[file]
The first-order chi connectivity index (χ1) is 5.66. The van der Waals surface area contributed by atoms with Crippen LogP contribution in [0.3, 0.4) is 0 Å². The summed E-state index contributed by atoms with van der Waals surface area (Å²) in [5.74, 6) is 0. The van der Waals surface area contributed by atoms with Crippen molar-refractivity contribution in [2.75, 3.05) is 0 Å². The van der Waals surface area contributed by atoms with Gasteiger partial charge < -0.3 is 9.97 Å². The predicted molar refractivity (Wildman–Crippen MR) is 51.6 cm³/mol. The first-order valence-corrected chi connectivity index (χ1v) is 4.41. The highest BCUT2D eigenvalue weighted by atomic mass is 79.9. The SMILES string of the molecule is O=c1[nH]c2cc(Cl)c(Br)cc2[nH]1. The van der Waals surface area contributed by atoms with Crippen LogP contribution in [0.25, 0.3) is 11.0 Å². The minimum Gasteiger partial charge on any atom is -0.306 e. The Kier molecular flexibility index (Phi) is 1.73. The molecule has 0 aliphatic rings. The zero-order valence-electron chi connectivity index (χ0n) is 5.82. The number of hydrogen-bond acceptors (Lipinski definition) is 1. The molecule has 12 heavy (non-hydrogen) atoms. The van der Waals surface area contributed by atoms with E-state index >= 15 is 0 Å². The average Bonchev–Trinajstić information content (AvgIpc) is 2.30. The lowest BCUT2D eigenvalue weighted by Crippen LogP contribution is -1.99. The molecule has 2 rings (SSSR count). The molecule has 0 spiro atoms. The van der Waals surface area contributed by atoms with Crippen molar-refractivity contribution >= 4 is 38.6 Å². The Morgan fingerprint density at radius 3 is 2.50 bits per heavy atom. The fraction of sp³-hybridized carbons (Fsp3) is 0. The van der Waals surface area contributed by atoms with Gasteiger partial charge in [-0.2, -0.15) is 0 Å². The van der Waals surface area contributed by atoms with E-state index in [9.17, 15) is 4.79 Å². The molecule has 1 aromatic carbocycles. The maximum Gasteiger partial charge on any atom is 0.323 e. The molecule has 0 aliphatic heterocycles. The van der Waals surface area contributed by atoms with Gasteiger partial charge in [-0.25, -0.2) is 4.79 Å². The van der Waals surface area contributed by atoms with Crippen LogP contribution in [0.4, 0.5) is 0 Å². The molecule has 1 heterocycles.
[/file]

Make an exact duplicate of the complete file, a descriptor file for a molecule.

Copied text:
The first-order chi connectivity index (χ1) is 5.66. The van der Waals surface area contributed by atoms with Crippen LogP contribution in [0.3, 0.4) is 0 Å². The summed E-state index contributed by atoms with van der Waals surface area (Å²) in [5.74, 6) is 0. The van der Waals surface area contributed by atoms with Crippen molar-refractivity contribution in [2.75, 3.05) is 0 Å². The van der Waals surface area contributed by atoms with Gasteiger partial charge < -0.3 is 9.97 Å². The predicted molar refractivity (Wildman–Crippen MR) is 51.6 cm³/mol. The first-order valence-corrected chi connectivity index (χ1v) is 4.41. The highest BCUT2D eigenvalue weighted by atomic mass is 79.9. The SMILES string of the molecule is O=c1[nH]c2cc(Cl)c(Br)cc2[nH]1. The van der Waals surface area contributed by atoms with Crippen LogP contribution in [0.25, 0.3) is 11.0 Å². The minimum Gasteiger partial charge on any atom is -0.306 e. The Kier molecular flexibility index (Phi) is 1.73. The molecule has 0 aliphatic rings. The zero-order valence-electron chi connectivity index (χ0n) is 5.82. The number of hydrogen-bond acceptors (Lipinski definition) is 1. The molecule has 12 heavy (non-hydrogen) atoms. The van der Waals surface area contributed by atoms with E-state index >= 15 is 0 Å². The average Bonchev–Trinajstić information content (AvgIpc) is 2.30. The lowest BCUT2D eigenvalue weighted by Crippen LogP contribution is -1.99. The molecule has 2 rings (SSSR count). The molecule has 0 spiro atoms. The van der Waals surface area contributed by atoms with Crippen molar-refractivity contribution >= 4 is 38.6 Å². The Morgan fingerprint density at radius 3 is 2.50 bits per heavy atom. The fraction of sp³-hybridized carbons (Fsp3) is 0. The van der Waals surface area contributed by atoms with Gasteiger partial charge in [-0.2, -0.15) is 0 Å². The van der Waals surface area contributed by atoms with E-state index in [9.17, 15) is 4.79 Å². The molecule has 1 aromatic carbocycles. The maximum Gasteiger partial charge on any atom is 0.323 e. The molecule has 0 aliphatic heterocycles. The van der Waals surface area contributed by atoms with Gasteiger partial charge in [-0.25, -0.2) is 4.79 Å². The van der Waals surface area contributed by atoms with Crippen LogP contribution in [0.4, 0.5) is 0 Å². The molecule has 1 heterocycles.